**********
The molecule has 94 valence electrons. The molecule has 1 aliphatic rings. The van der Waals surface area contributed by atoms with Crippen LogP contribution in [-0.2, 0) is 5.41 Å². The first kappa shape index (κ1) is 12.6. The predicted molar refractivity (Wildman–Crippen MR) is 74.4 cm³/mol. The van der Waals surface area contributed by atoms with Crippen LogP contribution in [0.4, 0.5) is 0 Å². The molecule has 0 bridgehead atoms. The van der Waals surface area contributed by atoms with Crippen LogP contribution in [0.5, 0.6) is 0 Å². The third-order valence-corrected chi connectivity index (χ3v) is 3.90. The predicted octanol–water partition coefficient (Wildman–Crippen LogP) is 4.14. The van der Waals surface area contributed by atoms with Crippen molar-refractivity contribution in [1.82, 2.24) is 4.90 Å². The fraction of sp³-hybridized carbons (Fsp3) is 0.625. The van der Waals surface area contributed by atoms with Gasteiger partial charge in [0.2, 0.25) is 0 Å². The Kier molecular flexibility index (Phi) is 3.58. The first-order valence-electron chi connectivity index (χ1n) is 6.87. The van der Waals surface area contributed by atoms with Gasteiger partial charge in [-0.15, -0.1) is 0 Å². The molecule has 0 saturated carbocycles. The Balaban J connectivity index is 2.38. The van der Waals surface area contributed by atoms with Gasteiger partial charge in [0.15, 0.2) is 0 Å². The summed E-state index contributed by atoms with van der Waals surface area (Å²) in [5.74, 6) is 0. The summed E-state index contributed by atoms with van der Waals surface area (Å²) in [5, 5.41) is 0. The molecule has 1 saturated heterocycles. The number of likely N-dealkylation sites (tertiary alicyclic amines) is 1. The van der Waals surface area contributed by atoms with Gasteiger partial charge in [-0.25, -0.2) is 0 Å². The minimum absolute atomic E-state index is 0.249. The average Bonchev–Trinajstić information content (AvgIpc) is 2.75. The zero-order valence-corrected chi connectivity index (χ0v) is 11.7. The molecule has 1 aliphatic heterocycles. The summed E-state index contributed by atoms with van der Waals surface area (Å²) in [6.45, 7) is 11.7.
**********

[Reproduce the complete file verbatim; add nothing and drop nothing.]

The molecule has 94 valence electrons. The molecule has 1 aliphatic rings. The van der Waals surface area contributed by atoms with Crippen LogP contribution in [-0.2, 0) is 5.41 Å². The first kappa shape index (κ1) is 12.6. The predicted molar refractivity (Wildman–Crippen MR) is 74.4 cm³/mol. The van der Waals surface area contributed by atoms with Crippen LogP contribution in [0.4, 0.5) is 0 Å². The molecule has 0 bridgehead atoms. The van der Waals surface area contributed by atoms with Crippen LogP contribution in [0.5, 0.6) is 0 Å². The third-order valence-corrected chi connectivity index (χ3v) is 3.90. The predicted octanol–water partition coefficient (Wildman–Crippen LogP) is 4.14. The van der Waals surface area contributed by atoms with Crippen molar-refractivity contribution in [1.82, 2.24) is 4.90 Å². The fraction of sp³-hybridized carbons (Fsp3) is 0.625. The van der Waals surface area contributed by atoms with Gasteiger partial charge in [0.2, 0.25) is 0 Å². The Kier molecular flexibility index (Phi) is 3.58. The first-order valence-electron chi connectivity index (χ1n) is 6.87. The van der Waals surface area contributed by atoms with Gasteiger partial charge in [-0.15, -0.1) is 0 Å². The molecule has 0 saturated carbocycles. The Balaban J connectivity index is 2.38. The van der Waals surface area contributed by atoms with Gasteiger partial charge in [0.15, 0.2) is 0 Å². The summed E-state index contributed by atoms with van der Waals surface area (Å²) in [5.74, 6) is 0. The summed E-state index contributed by atoms with van der Waals surface area (Å²) in [5, 5.41) is 0. The molecule has 1 saturated heterocycles. The number of likely N-dealkylation sites (tertiary alicyclic amines) is 1. The van der Waals surface area contributed by atoms with Gasteiger partial charge in [-0.25, -0.2) is 0 Å². The minimum absolute atomic E-state index is 0.249. The average Bonchev–Trinajstić information content (AvgIpc) is 2.75. The zero-order valence-corrected chi connectivity index (χ0v) is 11.7. The molecule has 1 aliphatic heterocycles. The summed E-state index contributed by atoms with van der Waals surface area (Å²) in [6.45, 7) is 11.7.